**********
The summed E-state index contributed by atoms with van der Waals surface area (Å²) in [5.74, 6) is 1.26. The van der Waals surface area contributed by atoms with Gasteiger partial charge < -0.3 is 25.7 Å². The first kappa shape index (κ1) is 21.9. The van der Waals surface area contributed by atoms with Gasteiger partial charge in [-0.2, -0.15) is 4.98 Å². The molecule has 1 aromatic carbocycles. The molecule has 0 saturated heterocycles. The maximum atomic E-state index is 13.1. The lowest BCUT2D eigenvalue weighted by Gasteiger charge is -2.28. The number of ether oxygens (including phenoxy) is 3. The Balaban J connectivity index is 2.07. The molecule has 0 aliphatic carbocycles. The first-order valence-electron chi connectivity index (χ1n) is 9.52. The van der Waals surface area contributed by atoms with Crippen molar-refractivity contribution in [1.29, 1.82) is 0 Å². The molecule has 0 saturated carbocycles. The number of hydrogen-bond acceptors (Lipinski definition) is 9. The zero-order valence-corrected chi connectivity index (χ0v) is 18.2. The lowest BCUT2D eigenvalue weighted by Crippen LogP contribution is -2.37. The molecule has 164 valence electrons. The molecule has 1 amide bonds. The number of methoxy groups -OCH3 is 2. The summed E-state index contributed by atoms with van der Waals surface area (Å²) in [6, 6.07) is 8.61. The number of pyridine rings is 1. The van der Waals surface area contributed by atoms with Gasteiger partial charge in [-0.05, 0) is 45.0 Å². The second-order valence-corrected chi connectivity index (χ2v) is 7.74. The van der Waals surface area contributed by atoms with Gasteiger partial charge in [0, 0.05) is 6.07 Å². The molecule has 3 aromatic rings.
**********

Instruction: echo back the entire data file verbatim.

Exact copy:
The summed E-state index contributed by atoms with van der Waals surface area (Å²) in [5.74, 6) is 1.26. The van der Waals surface area contributed by atoms with Gasteiger partial charge < -0.3 is 25.7 Å². The first kappa shape index (κ1) is 21.9. The van der Waals surface area contributed by atoms with Gasteiger partial charge in [-0.2, -0.15) is 4.98 Å². The molecule has 1 aromatic carbocycles. The molecule has 0 saturated heterocycles. The maximum atomic E-state index is 13.1. The lowest BCUT2D eigenvalue weighted by Gasteiger charge is -2.28. The number of ether oxygens (including phenoxy) is 3. The Balaban J connectivity index is 2.07. The molecule has 0 aliphatic carbocycles. The first-order valence-electron chi connectivity index (χ1n) is 9.52. The van der Waals surface area contributed by atoms with Crippen molar-refractivity contribution in [1.29, 1.82) is 0 Å². The molecule has 0 saturated carbocycles. The number of hydrogen-bond acceptors (Lipinski definition) is 9. The zero-order valence-corrected chi connectivity index (χ0v) is 18.2. The lowest BCUT2D eigenvalue weighted by Crippen LogP contribution is -2.37. The molecule has 164 valence electrons. The molecule has 1 amide bonds. The number of methoxy groups -OCH3 is 2. The summed E-state index contributed by atoms with van der Waals surface area (Å²) in [6, 6.07) is 8.61. The number of pyridine rings is 1. The van der Waals surface area contributed by atoms with Gasteiger partial charge in [-0.05, 0) is 45.0 Å². The second-order valence-corrected chi connectivity index (χ2v) is 7.74. The van der Waals surface area contributed by atoms with Gasteiger partial charge in [0, 0.05) is 6.07 Å². The molecule has 3 aromatic rings.